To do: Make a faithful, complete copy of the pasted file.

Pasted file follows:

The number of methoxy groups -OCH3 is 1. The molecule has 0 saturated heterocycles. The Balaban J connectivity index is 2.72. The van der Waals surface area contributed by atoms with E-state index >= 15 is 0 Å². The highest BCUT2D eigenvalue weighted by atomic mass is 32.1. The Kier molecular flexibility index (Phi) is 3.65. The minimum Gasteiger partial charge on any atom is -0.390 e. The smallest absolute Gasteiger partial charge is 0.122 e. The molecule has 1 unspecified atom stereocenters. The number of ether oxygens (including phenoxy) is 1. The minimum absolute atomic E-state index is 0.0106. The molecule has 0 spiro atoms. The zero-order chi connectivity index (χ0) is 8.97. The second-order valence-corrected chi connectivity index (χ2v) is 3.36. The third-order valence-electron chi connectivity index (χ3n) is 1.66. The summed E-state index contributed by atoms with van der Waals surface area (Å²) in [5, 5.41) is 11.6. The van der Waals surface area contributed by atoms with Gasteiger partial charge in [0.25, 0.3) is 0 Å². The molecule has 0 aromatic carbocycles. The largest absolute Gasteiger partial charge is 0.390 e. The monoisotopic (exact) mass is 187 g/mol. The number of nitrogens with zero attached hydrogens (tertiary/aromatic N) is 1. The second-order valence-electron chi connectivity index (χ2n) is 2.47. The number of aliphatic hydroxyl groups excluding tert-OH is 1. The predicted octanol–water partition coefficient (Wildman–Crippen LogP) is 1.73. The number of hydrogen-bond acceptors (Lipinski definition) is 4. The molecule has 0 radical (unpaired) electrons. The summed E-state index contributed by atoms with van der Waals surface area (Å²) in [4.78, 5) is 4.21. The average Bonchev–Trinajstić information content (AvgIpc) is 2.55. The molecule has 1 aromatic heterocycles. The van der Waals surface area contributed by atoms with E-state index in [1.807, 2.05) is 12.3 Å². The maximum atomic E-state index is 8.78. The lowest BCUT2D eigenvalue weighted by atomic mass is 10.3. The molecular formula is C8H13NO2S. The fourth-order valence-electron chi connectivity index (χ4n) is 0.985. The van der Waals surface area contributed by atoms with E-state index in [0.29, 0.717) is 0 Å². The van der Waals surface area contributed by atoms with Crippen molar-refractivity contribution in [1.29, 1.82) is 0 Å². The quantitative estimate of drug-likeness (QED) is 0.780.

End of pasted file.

The number of methoxy groups -OCH3 is 1. The molecule has 0 saturated heterocycles. The Balaban J connectivity index is 2.72. The van der Waals surface area contributed by atoms with E-state index >= 15 is 0 Å². The highest BCUT2D eigenvalue weighted by atomic mass is 32.1. The Kier molecular flexibility index (Phi) is 3.65. The minimum Gasteiger partial charge on any atom is -0.390 e. The smallest absolute Gasteiger partial charge is 0.122 e. The molecule has 1 unspecified atom stereocenters. The number of ether oxygens (including phenoxy) is 1. The minimum absolute atomic E-state index is 0.0106. The molecule has 0 spiro atoms. The zero-order chi connectivity index (χ0) is 8.97. The second-order valence-corrected chi connectivity index (χ2v) is 3.36. The third-order valence-electron chi connectivity index (χ3n) is 1.66. The summed E-state index contributed by atoms with van der Waals surface area (Å²) in [5, 5.41) is 11.6. The van der Waals surface area contributed by atoms with Gasteiger partial charge in [0.25, 0.3) is 0 Å². The molecule has 0 aromatic carbocycles. The largest absolute Gasteiger partial charge is 0.390 e. The monoisotopic (exact) mass is 187 g/mol. The number of nitrogens with zero attached hydrogens (tertiary/aromatic N) is 1. The second-order valence-electron chi connectivity index (χ2n) is 2.47. The number of aliphatic hydroxyl groups excluding tert-OH is 1. The predicted octanol–water partition coefficient (Wildman–Crippen LogP) is 1.73. The number of hydrogen-bond acceptors (Lipinski definition) is 4. The molecule has 0 radical (unpaired) electrons. The summed E-state index contributed by atoms with van der Waals surface area (Å²) in [4.78, 5) is 4.21. The average Bonchev–Trinajstić information content (AvgIpc) is 2.55. The molecule has 1 aromatic heterocycles. The van der Waals surface area contributed by atoms with E-state index in [1.807, 2.05) is 12.3 Å². The maximum atomic E-state index is 8.78. The lowest BCUT2D eigenvalue weighted by atomic mass is 10.3. The molecular formula is C8H13NO2S. The fourth-order valence-electron chi connectivity index (χ4n) is 0.985. The van der Waals surface area contributed by atoms with E-state index in [0.29, 0.717) is 0 Å². The van der Waals surface area contributed by atoms with Crippen molar-refractivity contribution in [1.29, 1.82) is 0 Å². The quantitative estimate of drug-likeness (QED) is 0.780.